Rather than shortchanging the Yukon by 10,000 chinook, it looks like Alaska may be sending a few thousand extra salmon over the border.
The Yukon First Nations chinook fishery is now open, and the commercial, sport and domestic fisheries may not be far behind.
Every year, Alaska is obliged to send about 45,000 chinook across the Canadian border, say the provisions of the Yukon River Salmon Agreement.
As of yesterday afternoon, 51,000 chinook had been counted passing Eagle, Alaska – the last major Alaskan outpost before Canadian waters.
Whitehorse saw its first chinook on Monday afternoon.
Three to four chinook lingered at the bottom of the Whitehorse Fish Ladder yesterday afternoon. By today, they are expected to start making their way towards Schwatka Lake.
For the past three years, Alaska has failed its agreement obligations.
But this year, the Alaska Department of Fish and Game brought unprecedented restrictions against Alaskan fishers.
The Alaskan commercial fishery is closed, and Alaskan subsistence fishers (which includes both native and nonnative fishers) have seen their allowable fishing times cut in half.
Now, with Canadians facing salmon abundance, and Americans reeling from their worst-ever salmon harvest, Alaskan regulators are facing “political strife and controversy,” said Matt Evensen, a researcher with the Sport Fish division of the Alaska Department of Fish and Game.
“The Alaska Department of Fish and Game fucked up, to put it mildly, and so did the federal fisheries managers,” said Myron Naneng, president of the Association of Village Council Presidents, an organization representing 56 native Alaskan tribes.
The tough regulations stripped villagers of needed salmon, and now those regulations appear to have been unnecessary, said Naneng.
Last winter, many salmon-dependent Alaska villages faced crisis situations.
With food stocks at an all-time low, and fuel oil at a premium, villagers were forced to accept emergency food aid from the Alaska government.
“It’s going to be just as bad or worse (this year),” said Naneng.
In late June, six fishers from the village of Marschall, Alaska defied regulations, illegally catching 100 chinook salmon.
“With pending charges against (Marschall fishers), I don’t think what they’re allowing in Canada is acceptable,” said Naneng.
Salmon returns are always hard to forecast, and by the time you know what the year will yield, “the fish have already gone by and it’s too late to do much about it,” said Evensen.
The Alaska sport fishery has continued in 2009. However, since sport fishing is done in Alaskan tributaries of the Yukon River, the fishery does not affect Canadian chinook returns.
The restrictions have created “angst” in Alaska, “but that works both ways; for years there’s been angst in Canada about aggressive harvest policies in Alaska not allowing enough fish to come in,” said Evensen.
For years, Canadian fishers have taken restrictions that “haven’t necessarily been reciprocated in Alaska,” said Yukon commercial salmon fisher Sebastian Jones.
Unable to cast his chinook nets for the past two years, Jones now has a job with Yukon College.
“So to speak, the shoe is on the other foot,” said James McDonald, fish and wildlife director for the Tr’ondek Hwech’in.
The Trondek are “absolutely delighted” the First Nation fishery restrictions were lifted, said McDonald.
For the past decade, Yukon River chinook have been in gradual decline.
Reopening Canadian fisheries at the first sign of a rebound seems to throw a wrench into long-term conservation efforts.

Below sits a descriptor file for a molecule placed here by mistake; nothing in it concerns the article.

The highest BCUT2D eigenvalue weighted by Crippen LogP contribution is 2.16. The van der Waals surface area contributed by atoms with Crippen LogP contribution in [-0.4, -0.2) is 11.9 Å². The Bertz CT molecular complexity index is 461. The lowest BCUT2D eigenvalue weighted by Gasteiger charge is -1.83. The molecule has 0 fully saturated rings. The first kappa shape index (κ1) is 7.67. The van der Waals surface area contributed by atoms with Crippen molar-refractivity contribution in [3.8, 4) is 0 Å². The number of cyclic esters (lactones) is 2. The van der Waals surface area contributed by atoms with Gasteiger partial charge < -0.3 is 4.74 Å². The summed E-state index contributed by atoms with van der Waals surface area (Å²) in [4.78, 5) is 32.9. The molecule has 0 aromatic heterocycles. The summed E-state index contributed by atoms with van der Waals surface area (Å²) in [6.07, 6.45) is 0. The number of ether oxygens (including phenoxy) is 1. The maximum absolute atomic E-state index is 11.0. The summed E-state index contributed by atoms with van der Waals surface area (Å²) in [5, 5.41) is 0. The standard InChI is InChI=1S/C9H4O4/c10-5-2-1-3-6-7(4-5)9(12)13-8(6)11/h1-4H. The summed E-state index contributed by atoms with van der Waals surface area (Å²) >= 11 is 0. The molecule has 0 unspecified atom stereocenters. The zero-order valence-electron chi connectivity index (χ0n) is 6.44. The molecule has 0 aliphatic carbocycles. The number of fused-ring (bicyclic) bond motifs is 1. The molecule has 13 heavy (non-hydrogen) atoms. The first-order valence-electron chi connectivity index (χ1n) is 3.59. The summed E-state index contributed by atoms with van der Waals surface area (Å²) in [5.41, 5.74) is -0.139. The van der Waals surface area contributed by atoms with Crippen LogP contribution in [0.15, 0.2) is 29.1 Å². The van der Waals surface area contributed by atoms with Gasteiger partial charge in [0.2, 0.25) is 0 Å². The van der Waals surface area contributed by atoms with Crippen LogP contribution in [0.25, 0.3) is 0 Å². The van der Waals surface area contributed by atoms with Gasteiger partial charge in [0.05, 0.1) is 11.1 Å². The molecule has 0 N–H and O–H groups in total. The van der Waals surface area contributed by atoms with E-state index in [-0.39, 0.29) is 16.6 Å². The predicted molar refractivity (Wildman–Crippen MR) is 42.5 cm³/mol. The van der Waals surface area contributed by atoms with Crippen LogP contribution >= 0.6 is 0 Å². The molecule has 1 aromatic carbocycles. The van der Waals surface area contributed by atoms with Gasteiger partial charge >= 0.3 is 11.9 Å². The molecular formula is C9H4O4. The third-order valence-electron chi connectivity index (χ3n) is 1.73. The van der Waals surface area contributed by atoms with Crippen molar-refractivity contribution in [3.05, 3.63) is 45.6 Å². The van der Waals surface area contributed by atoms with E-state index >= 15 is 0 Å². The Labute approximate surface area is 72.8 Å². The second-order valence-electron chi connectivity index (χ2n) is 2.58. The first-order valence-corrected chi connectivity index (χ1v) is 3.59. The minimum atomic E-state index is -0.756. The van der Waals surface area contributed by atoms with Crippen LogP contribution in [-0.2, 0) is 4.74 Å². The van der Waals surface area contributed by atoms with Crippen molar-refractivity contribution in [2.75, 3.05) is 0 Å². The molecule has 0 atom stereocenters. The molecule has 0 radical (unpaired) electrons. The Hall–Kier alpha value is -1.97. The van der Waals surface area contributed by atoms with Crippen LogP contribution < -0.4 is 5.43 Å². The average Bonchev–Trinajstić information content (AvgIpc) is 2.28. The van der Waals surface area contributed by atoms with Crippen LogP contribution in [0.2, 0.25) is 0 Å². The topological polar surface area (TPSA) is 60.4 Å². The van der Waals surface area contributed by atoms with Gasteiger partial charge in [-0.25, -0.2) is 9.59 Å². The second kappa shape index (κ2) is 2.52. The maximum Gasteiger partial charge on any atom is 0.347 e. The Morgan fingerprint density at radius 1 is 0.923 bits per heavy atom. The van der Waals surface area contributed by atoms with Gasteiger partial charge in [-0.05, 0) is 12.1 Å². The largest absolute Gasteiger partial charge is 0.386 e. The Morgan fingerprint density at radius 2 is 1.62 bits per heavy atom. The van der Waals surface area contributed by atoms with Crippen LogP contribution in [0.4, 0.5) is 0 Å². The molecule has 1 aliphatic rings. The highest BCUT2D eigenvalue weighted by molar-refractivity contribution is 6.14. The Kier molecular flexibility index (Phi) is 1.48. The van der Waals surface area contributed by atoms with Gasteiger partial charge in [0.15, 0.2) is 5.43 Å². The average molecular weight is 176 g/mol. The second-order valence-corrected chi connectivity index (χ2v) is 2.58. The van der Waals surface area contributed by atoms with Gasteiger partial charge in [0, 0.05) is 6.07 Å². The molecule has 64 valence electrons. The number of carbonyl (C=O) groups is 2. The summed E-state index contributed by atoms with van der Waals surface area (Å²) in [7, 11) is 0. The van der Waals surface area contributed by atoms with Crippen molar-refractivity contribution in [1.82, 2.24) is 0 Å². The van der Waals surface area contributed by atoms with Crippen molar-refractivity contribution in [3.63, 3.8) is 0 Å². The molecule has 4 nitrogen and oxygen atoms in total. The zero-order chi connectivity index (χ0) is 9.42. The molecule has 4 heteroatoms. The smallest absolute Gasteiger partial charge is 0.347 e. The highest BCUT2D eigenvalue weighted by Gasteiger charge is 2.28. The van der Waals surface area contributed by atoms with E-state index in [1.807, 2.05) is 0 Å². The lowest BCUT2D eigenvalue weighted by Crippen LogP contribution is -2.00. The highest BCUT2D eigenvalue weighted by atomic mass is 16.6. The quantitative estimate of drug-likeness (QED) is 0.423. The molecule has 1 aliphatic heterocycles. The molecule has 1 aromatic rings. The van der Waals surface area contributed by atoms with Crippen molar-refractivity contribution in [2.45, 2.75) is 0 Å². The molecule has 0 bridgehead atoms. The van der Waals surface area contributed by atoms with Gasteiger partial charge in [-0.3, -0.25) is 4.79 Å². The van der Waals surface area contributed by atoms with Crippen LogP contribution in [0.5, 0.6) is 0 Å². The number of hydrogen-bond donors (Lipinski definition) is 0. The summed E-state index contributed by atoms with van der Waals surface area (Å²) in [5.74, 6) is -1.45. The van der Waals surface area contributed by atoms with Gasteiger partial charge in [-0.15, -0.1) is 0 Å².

“Conservation of the stock is the highest priority … that’s one of the things that we’re considering before other decisions are made,” said Frank Quinn, Yukon area director of Fisheries and Oceans.
Strictly speaking, Yukon River salmon populations could be fully restored if they were just left alone for two or three generations, said Jones.
“But, there’s a lot of people that depend upon these fish … it would destroy a way of life,” he said.
But leaving the salmon alone may not yield as many future salmon as expected.
“You could have a really small escapement that produces a huge return, or you could have a really big escapement that produces a huge return, it’s not always a consistent straight-line relationship,” said Evensen.
As for what’s causing the decline, many Alaskans point the finger at the Bering Sea pollock fishery.
Every year, pollock fishers haul up an average of 80,000 chinook salmon as “bycatch” in their nets.
And until 2011, pollock vessels will not face bycatch restrictions.
“The burden of conservation has been placed primarily on people in the river system,” said Naneng.
The bycatch comprises fish from Russia, BC and Japan – it remains to be seen how many bycaught salmon are Yukon River-bound.
But Alaskan subsistence fishers are not free from blame, say some Yukon fishers.
“There may be this thing about the pollock bycatch, but nobody’s ever mentioned that the subsistence fishery in Alaska is huge,” said Dan McDiarmid, a Yukon domestic fisher.
In 2008, Alaskan subsistence fishers netted 24,400 salmon. Only 63,500 chinook made it into Canadian waters. Of those, Yukon First Nations netted 2,900.
“We need salmon just as much as they do; people that have been dependent on it for most of their life, and some for thousands of years,” said McDiarmid.
If the domestic fishery is reopened, McDiarmid plans to catch about 20 salmon.
What fishers should be doing for conservation, said Jones, is catching smaller salmon.
“When I started fishing in the 1980s, it was very common for us to catch fish of 40, 50, 60, even 70 pounds,” said Jones.
Years of stringing out nets that favour large salmon, however, has severely altered the salmon gene pool, he said.
“By the mid-1990s, it was pretty rare to catch a fish over 40 pounds,” said Jones.
Contact Tristin Hopper at